He married his childhood sweetheart, Dolores, in Dec. 17, 1962. He had many top hits, but was mostly a success because of his own unique efforts. 

     After two years of Army service he was signed to Epic Records. He had a popular half hour variety show in connection with Chuck Barris in Canada from 75'-78', called, appropriately enough, 'The Bobby Vinton Show.' Get this: in his early career, he had more hits than even Elvis or Sinatra! 

    He also played in a few movies, some big ones, including, "Big Jake' and 'The Train Robbers', both with John Wayne. His son, Robert, played him in the movie, 'The Good Fellows.'

    This successful singer has five children, Robert, Jr. Christopher, Kristin, Jennifer and Rebecca.

    Bobby Vinton's net worth is estimated at $20 million dollars. He officially retired in 2015, because of a case of shingles . His silver sounds will be missed.

   Perry Como



   Born May 18, 1912, in his early teens, Perry was already holding a job as a local barber. As a child, he began his music interests playing the organ. Pittsburgh and Steubenville eventually became his major stomping grounds as he copied Bing Crosby's crooner style. He recorded most frequently with RCA Victor.

      Interestingly, Pierino Ronald Como, 'popularly known as Mr. C', was once a member of an Italian Canonsburg band along with Bobby Vinton's father, Stan, back in the day. 

   Until recent times, Como usually sang to  packed houses in Reno, Vegas, and the Atlantic City strip. Particularly so in 1942, when he gained a large opportunity for more positive exposure with his popular radio shows. This included a real first- the earliest broadcast from an airplane. Although he often returned to his hometown of Canonsburg in Washington County, in 1932 he moved on to Meadville in Crawford County. On July 31, 1933, he married Roselle Beline.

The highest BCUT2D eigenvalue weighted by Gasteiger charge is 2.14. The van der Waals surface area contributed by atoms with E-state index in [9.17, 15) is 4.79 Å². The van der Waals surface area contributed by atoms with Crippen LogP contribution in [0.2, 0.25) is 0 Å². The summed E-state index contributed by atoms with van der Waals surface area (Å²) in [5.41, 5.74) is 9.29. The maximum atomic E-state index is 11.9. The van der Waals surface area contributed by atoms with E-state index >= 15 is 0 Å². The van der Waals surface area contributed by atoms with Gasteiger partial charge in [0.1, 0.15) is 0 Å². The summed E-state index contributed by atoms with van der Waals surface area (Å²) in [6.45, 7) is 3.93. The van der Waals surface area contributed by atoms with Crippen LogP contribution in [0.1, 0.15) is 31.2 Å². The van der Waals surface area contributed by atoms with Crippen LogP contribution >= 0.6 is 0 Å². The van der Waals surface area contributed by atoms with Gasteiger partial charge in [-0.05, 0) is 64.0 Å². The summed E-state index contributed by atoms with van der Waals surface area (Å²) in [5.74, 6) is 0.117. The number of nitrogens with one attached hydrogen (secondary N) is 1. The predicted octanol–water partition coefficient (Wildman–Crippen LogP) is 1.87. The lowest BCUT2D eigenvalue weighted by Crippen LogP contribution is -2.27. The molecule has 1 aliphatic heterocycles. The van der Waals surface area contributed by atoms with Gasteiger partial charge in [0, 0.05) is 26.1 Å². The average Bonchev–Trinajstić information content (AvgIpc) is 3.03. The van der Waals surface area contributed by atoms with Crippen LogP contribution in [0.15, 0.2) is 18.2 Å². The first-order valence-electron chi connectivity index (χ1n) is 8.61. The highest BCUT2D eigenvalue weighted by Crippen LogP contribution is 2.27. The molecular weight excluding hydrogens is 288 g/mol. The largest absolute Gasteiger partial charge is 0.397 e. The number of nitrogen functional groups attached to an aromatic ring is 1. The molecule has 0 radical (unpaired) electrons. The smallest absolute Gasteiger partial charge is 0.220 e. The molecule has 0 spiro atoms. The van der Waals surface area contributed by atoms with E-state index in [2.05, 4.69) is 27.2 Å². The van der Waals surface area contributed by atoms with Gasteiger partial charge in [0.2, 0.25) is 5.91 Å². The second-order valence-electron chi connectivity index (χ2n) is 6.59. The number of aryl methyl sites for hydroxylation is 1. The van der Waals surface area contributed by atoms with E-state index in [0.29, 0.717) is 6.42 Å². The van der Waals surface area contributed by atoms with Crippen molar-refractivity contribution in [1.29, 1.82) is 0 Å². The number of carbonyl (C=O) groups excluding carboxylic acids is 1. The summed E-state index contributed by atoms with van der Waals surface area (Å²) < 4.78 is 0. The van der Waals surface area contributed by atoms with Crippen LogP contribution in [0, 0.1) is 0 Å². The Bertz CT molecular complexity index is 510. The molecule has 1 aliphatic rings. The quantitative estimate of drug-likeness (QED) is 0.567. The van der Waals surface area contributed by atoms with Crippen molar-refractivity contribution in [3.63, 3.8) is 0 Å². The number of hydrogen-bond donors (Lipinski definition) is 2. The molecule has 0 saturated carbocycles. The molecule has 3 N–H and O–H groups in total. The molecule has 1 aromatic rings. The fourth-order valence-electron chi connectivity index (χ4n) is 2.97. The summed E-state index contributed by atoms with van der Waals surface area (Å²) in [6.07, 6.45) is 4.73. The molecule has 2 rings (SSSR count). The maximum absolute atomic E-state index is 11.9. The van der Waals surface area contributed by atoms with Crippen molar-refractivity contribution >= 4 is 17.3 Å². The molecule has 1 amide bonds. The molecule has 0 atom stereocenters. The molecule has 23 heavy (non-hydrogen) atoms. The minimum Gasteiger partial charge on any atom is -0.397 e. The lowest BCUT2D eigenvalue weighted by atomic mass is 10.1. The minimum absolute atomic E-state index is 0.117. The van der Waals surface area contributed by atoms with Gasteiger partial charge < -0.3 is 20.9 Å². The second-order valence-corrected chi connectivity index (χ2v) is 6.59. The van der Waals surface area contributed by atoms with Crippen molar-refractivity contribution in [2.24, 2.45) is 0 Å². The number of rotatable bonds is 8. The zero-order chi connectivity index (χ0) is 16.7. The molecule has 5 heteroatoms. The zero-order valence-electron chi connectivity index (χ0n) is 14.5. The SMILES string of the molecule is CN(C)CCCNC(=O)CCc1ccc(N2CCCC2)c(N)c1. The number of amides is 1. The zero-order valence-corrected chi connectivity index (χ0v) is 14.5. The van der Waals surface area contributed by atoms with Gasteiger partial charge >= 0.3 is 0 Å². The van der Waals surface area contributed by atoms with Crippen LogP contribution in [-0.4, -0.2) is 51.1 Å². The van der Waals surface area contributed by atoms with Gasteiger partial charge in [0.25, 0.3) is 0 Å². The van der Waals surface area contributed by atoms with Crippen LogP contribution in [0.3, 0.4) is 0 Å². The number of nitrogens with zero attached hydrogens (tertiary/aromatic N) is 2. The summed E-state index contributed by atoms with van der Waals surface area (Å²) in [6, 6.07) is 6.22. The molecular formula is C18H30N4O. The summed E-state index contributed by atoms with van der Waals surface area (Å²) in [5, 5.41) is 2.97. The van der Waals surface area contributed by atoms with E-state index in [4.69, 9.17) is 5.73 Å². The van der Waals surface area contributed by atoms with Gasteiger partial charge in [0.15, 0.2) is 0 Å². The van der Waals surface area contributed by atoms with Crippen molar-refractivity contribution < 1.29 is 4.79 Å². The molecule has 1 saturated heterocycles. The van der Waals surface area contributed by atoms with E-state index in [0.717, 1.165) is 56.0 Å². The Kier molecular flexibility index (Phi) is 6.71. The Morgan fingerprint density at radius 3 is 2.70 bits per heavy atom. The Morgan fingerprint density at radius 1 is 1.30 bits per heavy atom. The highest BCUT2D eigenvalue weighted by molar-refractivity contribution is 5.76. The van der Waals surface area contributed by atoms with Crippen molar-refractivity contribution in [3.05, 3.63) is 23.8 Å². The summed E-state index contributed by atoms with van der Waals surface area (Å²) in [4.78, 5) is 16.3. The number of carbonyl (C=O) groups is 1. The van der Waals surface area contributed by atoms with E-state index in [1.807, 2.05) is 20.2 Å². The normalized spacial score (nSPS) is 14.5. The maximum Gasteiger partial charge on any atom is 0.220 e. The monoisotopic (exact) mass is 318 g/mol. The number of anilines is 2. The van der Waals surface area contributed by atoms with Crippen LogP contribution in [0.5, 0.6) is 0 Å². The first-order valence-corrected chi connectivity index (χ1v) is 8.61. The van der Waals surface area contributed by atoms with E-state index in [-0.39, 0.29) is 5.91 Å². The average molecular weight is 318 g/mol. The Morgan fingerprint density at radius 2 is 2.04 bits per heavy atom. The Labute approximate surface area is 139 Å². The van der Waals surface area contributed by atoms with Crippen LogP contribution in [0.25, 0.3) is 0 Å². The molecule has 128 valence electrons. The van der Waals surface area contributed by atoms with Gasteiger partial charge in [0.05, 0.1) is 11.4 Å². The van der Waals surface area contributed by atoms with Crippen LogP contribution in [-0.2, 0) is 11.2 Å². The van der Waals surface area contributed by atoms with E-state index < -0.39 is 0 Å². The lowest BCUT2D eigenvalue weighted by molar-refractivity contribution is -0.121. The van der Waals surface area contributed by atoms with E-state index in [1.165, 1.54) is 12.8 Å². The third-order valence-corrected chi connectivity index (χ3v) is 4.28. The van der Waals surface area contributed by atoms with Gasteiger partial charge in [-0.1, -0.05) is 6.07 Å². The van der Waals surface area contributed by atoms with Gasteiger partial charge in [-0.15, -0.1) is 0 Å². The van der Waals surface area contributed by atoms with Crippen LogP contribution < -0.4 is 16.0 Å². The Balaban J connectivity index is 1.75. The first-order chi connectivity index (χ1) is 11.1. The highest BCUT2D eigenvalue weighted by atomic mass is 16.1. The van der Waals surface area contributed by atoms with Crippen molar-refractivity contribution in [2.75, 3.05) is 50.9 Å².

Perry Como made four films for Twentieth Century Fox in the mid to late 1940's.

   Among his other successes was one in 1974, playing a concert for Great Britain's beloved Queen Mother at the Royal Variety Performance. He received 5 Emmy's between the golden years 1955 through 1959. On top of all that, Como later won a Grammy Lifetime Achievement Award. He also had the rare honor of having three stars on the Hollywood Walk of Fame.

   Como, who was well known as a family man with good humor and gentlemanly ways, by his early 80's concerning wearing a tux instead of the old familiar cardigan once quipped, "It shows respect for the audience." Classy guy there.

   One of his most famous songs was, 'Til the End of Time', another of his borrowed Chopin tunes turned to his own gifted singing.  Perry Coomo Avenue..
he was a seventh son with the inherent mystical associations...a baritone who never took voice lessons, yet he sold over 100 million records. Perry once stated, "If this picture doesn't ruin Hollywood, nothing ever will."  He had a T. V. show in the 1950's...he was always a lover of golf and its personalities. many Christmas specials from 1948 to 1994.


   Let me know if you enjoyed the post and whatever other subjects still not covered here that you are especially excited to discover articles about on 'Fayette/Westmoreland Forgotten History' here at And, hopefully we will meet up here again sooner than later. Thank you for your continues patronage!

    ~ Histbuffer